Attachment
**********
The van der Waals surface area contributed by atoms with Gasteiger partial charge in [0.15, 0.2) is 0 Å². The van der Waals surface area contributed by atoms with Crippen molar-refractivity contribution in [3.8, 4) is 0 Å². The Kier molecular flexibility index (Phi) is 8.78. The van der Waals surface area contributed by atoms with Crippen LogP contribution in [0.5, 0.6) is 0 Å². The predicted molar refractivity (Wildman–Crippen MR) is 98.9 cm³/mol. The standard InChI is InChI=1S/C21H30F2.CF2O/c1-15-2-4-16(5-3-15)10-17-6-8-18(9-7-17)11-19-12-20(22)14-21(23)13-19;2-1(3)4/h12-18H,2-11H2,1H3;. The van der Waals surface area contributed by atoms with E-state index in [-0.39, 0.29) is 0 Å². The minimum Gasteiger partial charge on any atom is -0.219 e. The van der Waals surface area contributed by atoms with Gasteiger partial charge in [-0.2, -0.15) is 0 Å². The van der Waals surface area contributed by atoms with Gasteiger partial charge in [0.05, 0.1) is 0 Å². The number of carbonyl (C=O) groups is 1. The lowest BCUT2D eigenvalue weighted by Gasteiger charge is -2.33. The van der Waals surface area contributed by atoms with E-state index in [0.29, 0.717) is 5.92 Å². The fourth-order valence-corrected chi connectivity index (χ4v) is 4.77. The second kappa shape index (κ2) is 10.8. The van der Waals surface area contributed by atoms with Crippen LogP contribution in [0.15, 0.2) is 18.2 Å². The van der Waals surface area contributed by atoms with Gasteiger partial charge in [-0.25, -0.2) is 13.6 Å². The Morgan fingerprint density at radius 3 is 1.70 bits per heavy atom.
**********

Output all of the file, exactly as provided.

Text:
The van der Waals surface area contributed by atoms with Gasteiger partial charge in [0.15, 0.2) is 0 Å². The van der Waals surface area contributed by atoms with Crippen molar-refractivity contribution in [3.8, 4) is 0 Å². The Kier molecular flexibility index (Phi) is 8.78. The van der Waals surface area contributed by atoms with Crippen LogP contribution in [0.5, 0.6) is 0 Å². The predicted molar refractivity (Wildman–Crippen MR) is 98.9 cm³/mol. The standard InChI is InChI=1S/C21H30F2.CF2O/c1-15-2-4-16(5-3-15)10-17-6-8-18(9-7-17)11-19-12-20(22)14-21(23)13-19;2-1(3)4/h12-18H,2-11H2,1H3;. The van der Waals surface area contributed by atoms with E-state index in [-0.39, 0.29) is 0 Å². The minimum Gasteiger partial charge on any atom is -0.219 e. The van der Waals surface area contributed by atoms with Gasteiger partial charge in [-0.2, -0.15) is 0 Å². The van der Waals surface area contributed by atoms with Gasteiger partial charge in [0.05, 0.1) is 0 Å². The number of carbonyl (C=O) groups is 1. The lowest BCUT2D eigenvalue weighted by Gasteiger charge is -2.33. The van der Waals surface area contributed by atoms with E-state index in [0.29, 0.717) is 5.92 Å². The fourth-order valence-corrected chi connectivity index (χ4v) is 4.77. The second kappa shape index (κ2) is 10.8. The van der Waals surface area contributed by atoms with Crippen LogP contribution in [0.15, 0.2) is 18.2 Å². The van der Waals surface area contributed by atoms with Gasteiger partial charge in [-0.25, -0.2) is 13.6 Å². The Morgan fingerprint density at radius 3 is 1.70 bits per heavy atom.